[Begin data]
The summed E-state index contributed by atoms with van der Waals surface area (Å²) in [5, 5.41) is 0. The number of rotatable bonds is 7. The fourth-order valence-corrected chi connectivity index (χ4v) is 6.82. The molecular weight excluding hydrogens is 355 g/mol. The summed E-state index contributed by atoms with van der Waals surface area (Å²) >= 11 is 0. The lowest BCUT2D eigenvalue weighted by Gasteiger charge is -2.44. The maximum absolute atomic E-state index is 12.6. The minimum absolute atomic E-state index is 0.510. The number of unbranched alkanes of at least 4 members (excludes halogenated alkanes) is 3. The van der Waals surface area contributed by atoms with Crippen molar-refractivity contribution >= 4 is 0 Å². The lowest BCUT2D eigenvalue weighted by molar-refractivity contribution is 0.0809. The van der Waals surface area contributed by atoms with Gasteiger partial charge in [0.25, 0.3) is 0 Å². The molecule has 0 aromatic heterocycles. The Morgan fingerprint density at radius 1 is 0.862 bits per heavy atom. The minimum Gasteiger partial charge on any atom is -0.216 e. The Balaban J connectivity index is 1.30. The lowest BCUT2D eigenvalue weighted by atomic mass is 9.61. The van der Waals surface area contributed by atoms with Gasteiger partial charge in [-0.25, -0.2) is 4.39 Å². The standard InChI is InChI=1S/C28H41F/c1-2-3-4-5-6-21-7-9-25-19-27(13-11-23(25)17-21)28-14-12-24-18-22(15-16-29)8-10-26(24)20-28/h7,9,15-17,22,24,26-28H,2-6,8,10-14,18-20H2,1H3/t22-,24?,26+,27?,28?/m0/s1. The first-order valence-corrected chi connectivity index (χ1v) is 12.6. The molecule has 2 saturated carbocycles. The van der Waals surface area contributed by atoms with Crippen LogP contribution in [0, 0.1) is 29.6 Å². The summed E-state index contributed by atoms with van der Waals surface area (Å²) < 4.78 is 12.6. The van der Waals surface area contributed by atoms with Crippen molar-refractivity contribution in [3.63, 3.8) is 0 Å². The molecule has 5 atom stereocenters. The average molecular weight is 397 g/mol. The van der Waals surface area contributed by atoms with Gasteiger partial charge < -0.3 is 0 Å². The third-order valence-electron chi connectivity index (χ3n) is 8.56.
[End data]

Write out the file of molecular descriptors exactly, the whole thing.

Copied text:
The summed E-state index contributed by atoms with van der Waals surface area (Å²) in [5, 5.41) is 0. The number of rotatable bonds is 7. The fourth-order valence-corrected chi connectivity index (χ4v) is 6.82. The molecular weight excluding hydrogens is 355 g/mol. The summed E-state index contributed by atoms with van der Waals surface area (Å²) >= 11 is 0. The lowest BCUT2D eigenvalue weighted by Gasteiger charge is -2.44. The maximum absolute atomic E-state index is 12.6. The minimum absolute atomic E-state index is 0.510. The number of unbranched alkanes of at least 4 members (excludes halogenated alkanes) is 3. The van der Waals surface area contributed by atoms with Crippen molar-refractivity contribution >= 4 is 0 Å². The lowest BCUT2D eigenvalue weighted by molar-refractivity contribution is 0.0809. The van der Waals surface area contributed by atoms with Gasteiger partial charge in [0.25, 0.3) is 0 Å². The molecule has 0 aromatic heterocycles. The Morgan fingerprint density at radius 1 is 0.862 bits per heavy atom. The minimum Gasteiger partial charge on any atom is -0.216 e. The Balaban J connectivity index is 1.30. The lowest BCUT2D eigenvalue weighted by atomic mass is 9.61. The van der Waals surface area contributed by atoms with Gasteiger partial charge in [-0.25, -0.2) is 4.39 Å². The standard InChI is InChI=1S/C28H41F/c1-2-3-4-5-6-21-7-9-25-19-27(13-11-23(25)17-21)28-14-12-24-18-22(15-16-29)8-10-26(24)20-28/h7,9,15-17,22,24,26-28H,2-6,8,10-14,18-20H2,1H3/t22-,24?,26+,27?,28?/m0/s1. The first-order valence-corrected chi connectivity index (χ1v) is 12.6. The molecule has 2 saturated carbocycles. The van der Waals surface area contributed by atoms with Crippen LogP contribution in [0, 0.1) is 29.6 Å². The summed E-state index contributed by atoms with van der Waals surface area (Å²) < 4.78 is 12.6. The van der Waals surface area contributed by atoms with Crippen molar-refractivity contribution in [3.63, 3.8) is 0 Å². The molecule has 5 atom stereocenters. The average molecular weight is 397 g/mol. The van der Waals surface area contributed by atoms with Gasteiger partial charge < -0.3 is 0 Å². The third-order valence-electron chi connectivity index (χ3n) is 8.56.